The birth of IGIS

By Prof Erol Cerasi, Israel

The birth of IGISMany investigators like myself have been convinced for a very long time that without deranged insulin secretion hyperglycemia cannot develop. Thus, the ß-cell is at the core of the problem, and therefore it is obvious that much more research is needed on the normal and diseased islet if we wish to fully understand the pathophysiology of type 2 diabetes and identify more efficient therapeutic approaches. But this would require a greater awareness of the role of the ß-cell in type 2 diabetes in order to attract more investigators to the field, which also must be accompanied by greater awareness from the part of public and private agencies to finance a larger volume of research. How can such a goal be achieved?

With this background in mind, discussions were initiated during late 1997 and early 1998 between myself, and Drs Christine Nathan and Didier Halimi, then at the Division of International Scientific Communication (CSI) at Servier. The following ideas were generated:

First, it had to be acknowledged that the number of talented scientists in the field of diabetes is not unlimited; therefore, to draw the existing scientists into insulin secretion/islet biology and recruit new talent into the area, the topic must be put into the front line of attention by attractive and sophisticated means.

Second, any action, whatever its nature, must have continuity in time; the arena of diabetes is replete with symposia, monographs, books, not to mention journal articles: addition of a solitary symposium or congress session or any other one-time event would be a drop in the ocean and lack any possibility of having the desired impact.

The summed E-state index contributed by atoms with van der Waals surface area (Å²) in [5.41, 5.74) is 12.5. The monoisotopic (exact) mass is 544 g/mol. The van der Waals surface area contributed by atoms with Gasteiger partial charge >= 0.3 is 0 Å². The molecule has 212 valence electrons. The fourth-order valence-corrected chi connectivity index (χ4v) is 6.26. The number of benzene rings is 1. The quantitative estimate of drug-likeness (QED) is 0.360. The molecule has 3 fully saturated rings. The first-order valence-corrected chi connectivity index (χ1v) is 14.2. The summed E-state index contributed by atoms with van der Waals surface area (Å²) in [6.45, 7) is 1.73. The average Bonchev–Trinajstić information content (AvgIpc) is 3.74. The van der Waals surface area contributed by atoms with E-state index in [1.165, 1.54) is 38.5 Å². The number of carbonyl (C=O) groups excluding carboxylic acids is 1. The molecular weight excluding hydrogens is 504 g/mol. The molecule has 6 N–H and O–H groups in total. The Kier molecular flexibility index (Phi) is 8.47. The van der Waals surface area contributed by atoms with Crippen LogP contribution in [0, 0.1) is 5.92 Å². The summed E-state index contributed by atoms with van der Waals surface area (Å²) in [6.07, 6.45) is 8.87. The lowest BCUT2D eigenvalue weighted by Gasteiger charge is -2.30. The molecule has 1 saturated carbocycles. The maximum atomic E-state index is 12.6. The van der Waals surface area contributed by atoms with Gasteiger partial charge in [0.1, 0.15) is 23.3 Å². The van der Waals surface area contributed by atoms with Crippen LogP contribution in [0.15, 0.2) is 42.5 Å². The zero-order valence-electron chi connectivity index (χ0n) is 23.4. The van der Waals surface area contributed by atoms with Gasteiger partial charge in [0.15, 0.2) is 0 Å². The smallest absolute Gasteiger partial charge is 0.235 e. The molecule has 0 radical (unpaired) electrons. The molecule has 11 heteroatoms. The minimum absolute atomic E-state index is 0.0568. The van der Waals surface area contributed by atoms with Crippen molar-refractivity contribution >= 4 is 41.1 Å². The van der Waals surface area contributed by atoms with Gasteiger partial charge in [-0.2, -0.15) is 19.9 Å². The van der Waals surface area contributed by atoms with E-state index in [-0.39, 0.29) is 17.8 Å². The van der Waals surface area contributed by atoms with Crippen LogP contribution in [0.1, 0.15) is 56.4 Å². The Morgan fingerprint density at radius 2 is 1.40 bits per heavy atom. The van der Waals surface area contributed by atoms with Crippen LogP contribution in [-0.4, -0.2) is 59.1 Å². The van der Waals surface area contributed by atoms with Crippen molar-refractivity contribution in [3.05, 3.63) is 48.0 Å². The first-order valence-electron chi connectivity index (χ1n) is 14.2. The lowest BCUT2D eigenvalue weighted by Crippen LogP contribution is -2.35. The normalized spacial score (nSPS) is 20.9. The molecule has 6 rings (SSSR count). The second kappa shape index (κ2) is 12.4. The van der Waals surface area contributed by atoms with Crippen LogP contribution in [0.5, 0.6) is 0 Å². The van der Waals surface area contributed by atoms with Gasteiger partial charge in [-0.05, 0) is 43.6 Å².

Third, the proper vehicle to coordinate the activities would be the creation of some form of “Insulin Secretion Club,” steered by a small committee composed of very senior scientists in the field of diabetes, with obvious emphasis on insulin secretion/islet biology.

Finally, it was suggested that the main activity of the group would be to plan a series of yearly symposia of the highest possible quality, which would analyze in depth front-line issues in the field of insulin secretion/islet biology within a small forum, in an exceptional environment; in other words, these meetings would be a yearly occurring highly exclusive event in the diabetes world.

Photo credits: IDRS Metabolism Diseases